The symptoms presented by the host (seems a better fit than "patient" in this case) depended on where the womb lived that day. If it was trying to escape via the throat, she would suffer from sluggishness, vertigo, and a godawful headache. If it was heading down and out, she would suffer a "strong sense of choking, loss of speech, and a very sudden incredible death."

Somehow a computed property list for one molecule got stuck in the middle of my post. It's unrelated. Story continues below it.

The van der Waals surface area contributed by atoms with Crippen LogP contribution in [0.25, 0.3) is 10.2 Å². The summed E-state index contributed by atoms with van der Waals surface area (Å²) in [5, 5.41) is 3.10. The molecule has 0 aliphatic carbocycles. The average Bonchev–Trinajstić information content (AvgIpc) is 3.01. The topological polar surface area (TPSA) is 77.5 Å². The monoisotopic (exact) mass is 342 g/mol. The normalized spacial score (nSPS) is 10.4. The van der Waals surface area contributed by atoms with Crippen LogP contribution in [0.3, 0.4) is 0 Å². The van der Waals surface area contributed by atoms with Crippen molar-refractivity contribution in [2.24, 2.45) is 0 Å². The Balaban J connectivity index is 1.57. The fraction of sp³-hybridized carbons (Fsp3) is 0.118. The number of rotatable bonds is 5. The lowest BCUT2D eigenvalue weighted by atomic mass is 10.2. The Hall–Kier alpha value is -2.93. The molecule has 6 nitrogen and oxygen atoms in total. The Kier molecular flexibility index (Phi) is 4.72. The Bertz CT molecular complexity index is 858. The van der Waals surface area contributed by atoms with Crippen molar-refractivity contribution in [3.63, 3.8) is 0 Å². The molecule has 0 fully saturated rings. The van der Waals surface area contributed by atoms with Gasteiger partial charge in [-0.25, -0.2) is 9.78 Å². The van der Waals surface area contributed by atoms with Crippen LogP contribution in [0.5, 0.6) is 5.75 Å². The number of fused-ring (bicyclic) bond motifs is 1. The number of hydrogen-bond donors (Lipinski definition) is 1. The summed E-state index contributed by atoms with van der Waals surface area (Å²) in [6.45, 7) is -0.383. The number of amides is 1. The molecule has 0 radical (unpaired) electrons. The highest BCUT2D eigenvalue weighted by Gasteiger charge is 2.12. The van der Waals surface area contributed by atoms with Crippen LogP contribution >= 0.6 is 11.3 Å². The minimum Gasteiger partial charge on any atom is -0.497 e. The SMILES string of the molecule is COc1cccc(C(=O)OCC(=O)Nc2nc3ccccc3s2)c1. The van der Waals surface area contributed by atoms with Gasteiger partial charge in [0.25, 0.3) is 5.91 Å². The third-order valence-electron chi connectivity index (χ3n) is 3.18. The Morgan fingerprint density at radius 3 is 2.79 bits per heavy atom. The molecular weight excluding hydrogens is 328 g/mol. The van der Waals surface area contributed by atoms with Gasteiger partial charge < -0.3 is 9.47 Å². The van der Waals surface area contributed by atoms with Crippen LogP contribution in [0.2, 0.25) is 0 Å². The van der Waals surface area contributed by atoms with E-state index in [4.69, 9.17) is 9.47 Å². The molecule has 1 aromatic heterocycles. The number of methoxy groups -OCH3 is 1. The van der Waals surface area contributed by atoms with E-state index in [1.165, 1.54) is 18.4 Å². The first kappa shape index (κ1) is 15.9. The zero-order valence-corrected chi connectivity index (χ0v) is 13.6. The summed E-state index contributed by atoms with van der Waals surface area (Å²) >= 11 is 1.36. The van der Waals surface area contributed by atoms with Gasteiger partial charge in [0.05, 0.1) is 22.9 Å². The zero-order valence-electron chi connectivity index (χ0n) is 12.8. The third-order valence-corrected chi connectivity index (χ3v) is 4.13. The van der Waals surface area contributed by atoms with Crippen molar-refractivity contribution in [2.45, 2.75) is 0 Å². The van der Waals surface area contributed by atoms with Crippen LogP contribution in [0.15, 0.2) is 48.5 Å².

Fortunately, doctors of the day had a way to wrangle the womb back into place: forcing something fragrant through the mouth or vagina. This cure was based on the idea that a womb "delights in fragrant smells and advances towards them ... and has an aversion to fetid smells and flees from them." This comes from Aretaeus, who clearly thought he was writing a horror movie.